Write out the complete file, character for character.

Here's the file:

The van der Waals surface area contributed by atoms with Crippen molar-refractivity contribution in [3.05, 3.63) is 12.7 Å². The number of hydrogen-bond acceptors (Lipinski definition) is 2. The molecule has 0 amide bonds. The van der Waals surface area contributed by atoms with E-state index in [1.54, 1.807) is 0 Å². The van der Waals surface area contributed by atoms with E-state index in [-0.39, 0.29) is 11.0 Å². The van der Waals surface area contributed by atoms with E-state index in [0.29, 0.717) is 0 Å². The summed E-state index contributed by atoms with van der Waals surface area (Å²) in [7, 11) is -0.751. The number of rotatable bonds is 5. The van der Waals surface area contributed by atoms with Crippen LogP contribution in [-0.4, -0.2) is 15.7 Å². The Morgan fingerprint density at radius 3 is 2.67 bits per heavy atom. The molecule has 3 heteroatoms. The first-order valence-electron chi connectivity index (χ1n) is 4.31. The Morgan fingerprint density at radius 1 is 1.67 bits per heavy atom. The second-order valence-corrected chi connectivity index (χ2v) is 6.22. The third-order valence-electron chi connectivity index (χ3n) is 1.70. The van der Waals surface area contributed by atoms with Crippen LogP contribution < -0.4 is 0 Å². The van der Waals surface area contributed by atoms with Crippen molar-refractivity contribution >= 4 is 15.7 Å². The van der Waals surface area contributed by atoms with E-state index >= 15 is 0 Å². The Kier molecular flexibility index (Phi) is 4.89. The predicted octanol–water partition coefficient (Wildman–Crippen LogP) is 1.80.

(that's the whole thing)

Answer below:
The van der Waals surface area contributed by atoms with Crippen molar-refractivity contribution in [3.05, 3.63) is 12.7 Å². The number of hydrogen-bond acceptors (Lipinski definition) is 2. The molecule has 0 amide bonds. The van der Waals surface area contributed by atoms with E-state index in [1.54, 1.807) is 0 Å². The van der Waals surface area contributed by atoms with E-state index in [-0.39, 0.29) is 11.0 Å². The van der Waals surface area contributed by atoms with E-state index in [0.29, 0.717) is 0 Å². The summed E-state index contributed by atoms with van der Waals surface area (Å²) in [7, 11) is -0.751. The number of rotatable bonds is 5. The van der Waals surface area contributed by atoms with Crippen LogP contribution in [-0.4, -0.2) is 15.7 Å². The Morgan fingerprint density at radius 3 is 2.67 bits per heavy atom. The molecule has 3 heteroatoms. The first-order valence-electron chi connectivity index (χ1n) is 4.31. The Morgan fingerprint density at radius 1 is 1.67 bits per heavy atom. The second-order valence-corrected chi connectivity index (χ2v) is 6.22. The third-order valence-electron chi connectivity index (χ3n) is 1.70. The van der Waals surface area contributed by atoms with Crippen LogP contribution < -0.4 is 0 Å². The van der Waals surface area contributed by atoms with Crippen molar-refractivity contribution >= 4 is 15.7 Å². The van der Waals surface area contributed by atoms with E-state index >= 15 is 0 Å². The Kier molecular flexibility index (Phi) is 4.89. The predicted octanol–water partition coefficient (Wildman–Crippen LogP) is 1.80.